LONDON: Britain has made it clear that it was not supporting charismatic cleric Dr Tahir ul-Qadri or anyone else involved in Pakistan.
“We do not interfere in Pakistani politics. We are not sponsoring Qadri’s campaign in Pakistan or any other campaign in Pakistan,” a foreign office official told The News on Wednesday during an interview. Speculation has grown whether Dr Qadri, who has appeared all of a sudden on Pakistan’s national scene, has the support of Britain, Canada and other western countries.
Speaking to this scribe about Britain's stance on the current situation in Pakistan, including the sit-in in Islamabad by the Allama Dr Tahir ul-Qadri and the Supreme Court’s order for the arrest of Pakistani Prime Minister Raja Pervaiz Ashraf, the official at the Foreign & Commonwealth Office (FCO) said that Britain fully respected Pakistan’s constitution and was keenly interested in a secure and stable Pakistan.
“A strong, stable, constitutional democracy and a legitimate transfer of power in the upcoming elections are firmly in the interests of Pakistan,” said the spokesman during the interview.
She said: “Elections (in Pakistan) should be held on time and managed by the independent Election Commission.”
When asked about the demand of Dr Qadri and others about the formation of a caretaker set-up, the spokesperson said that Britain would like to see an impartial caretaker government put in place “as set out in the constitution”. But the spokesperson added meaningfully: “It (the caretaker set up) should last its proper term and no longer.”
When asked about the court orders for the arrest of PM Raja Pervaiz Ashraf, the spokesperson refused to comment on this specific case due to its legal nature but commented: “We encourage all institutions involved to respect the constitution and help ensure stability.”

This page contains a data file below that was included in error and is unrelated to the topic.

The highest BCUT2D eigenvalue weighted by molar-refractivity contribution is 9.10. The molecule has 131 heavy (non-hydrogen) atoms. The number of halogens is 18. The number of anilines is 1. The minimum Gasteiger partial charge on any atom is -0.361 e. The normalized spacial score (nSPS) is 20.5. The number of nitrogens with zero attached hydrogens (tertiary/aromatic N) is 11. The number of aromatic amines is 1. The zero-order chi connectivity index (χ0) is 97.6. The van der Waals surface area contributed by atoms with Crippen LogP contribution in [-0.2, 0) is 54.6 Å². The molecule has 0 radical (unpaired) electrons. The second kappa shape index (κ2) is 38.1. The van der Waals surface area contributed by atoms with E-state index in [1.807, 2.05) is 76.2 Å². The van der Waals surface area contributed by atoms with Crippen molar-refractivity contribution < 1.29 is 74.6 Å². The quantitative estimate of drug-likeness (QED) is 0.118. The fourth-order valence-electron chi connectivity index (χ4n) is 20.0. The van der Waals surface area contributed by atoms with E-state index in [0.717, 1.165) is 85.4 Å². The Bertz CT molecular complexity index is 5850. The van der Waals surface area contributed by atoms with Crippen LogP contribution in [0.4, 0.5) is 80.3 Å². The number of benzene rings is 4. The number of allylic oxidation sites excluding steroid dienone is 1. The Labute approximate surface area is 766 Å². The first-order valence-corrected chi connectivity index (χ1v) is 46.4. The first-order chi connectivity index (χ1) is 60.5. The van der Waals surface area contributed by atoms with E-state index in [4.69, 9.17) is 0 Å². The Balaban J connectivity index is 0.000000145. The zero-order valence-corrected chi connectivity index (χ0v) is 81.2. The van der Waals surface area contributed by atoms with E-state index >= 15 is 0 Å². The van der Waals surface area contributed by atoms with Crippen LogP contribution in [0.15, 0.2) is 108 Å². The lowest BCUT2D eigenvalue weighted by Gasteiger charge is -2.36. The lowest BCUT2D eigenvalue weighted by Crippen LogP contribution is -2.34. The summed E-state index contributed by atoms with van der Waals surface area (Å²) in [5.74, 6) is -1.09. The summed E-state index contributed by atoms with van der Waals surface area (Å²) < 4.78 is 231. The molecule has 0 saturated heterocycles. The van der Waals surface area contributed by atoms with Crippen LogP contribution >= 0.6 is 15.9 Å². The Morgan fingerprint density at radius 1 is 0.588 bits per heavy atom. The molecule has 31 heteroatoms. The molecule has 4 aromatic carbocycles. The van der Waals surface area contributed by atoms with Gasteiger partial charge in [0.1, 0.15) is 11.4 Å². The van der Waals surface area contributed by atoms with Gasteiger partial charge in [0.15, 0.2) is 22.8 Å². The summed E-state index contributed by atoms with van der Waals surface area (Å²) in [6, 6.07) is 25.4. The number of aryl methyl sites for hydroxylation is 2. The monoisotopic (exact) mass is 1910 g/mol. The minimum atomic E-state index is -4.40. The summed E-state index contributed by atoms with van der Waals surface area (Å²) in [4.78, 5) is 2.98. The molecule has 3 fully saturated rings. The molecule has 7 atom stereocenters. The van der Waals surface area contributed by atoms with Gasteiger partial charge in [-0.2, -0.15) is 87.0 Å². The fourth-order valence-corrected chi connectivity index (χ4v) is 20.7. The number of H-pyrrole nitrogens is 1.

Meanwhile, Britain’s media said on Wednesday and said that the country is facing a deepening crisis as the government seems helpless to deal with the situation in the wake of Tahir ul-Qadri’s sit-in protest and the Supreme Court order for the arrest of Prime Minister Raja Pervaiz Ashraf.
Newspapers quoted the prime minister's advisor Fawad Chaudhry as alleging that the judiciary and the army were working in concert against the government to install an administration of its choosing. He alleged that the “the establishment working” “to dismiss the government and put in a long-term interim set-up”.
The Guardian said “few people question that Ashraf has a case to answer for his alleged involvement in a corruption scandal when he was minister in charge of electricity” but quoted analysts who feared a plot to install a government of army-backed technocrats that could rule for an extended period.
The Independent said: “While all of Pakistan’s governments have been criticized for corruption and misrule, critics say that Mr Zardari’s tenure has taken graft to new heights, while failing to tackle basic problems, including terrorism and an acute shortage of gas and electricity.”
The Telegraoh said: “If 111 brigade, which has played a role in securing key buildings in the capital in previous coups, stays in its Rawalpindi barracks then Mr Zardari's fragile coalition should hold together. The country is already awash with evidence-free conspiracy theories that place the military at the centre of a plot to oust the government.”
The paper said that western governments have poured billions into Pakistan to shore up its fragile democracy. Its nuclear weapons, Taliban militants and polio reservoirs mean the world has an interest in seeing Pakistan enter a period of stability. The protestors told the paper that they had reached Islamabd becaus there is no employment, food, fuel, health, and wealth.
The Financial Times quoted Western diplomats as saying that “Qadri protests posed one of the biggest threats to Mr Zardari’s government since he was elected in 2008”. “This is clearly Zardari’s most difficult challenge so far,” said one diplomat.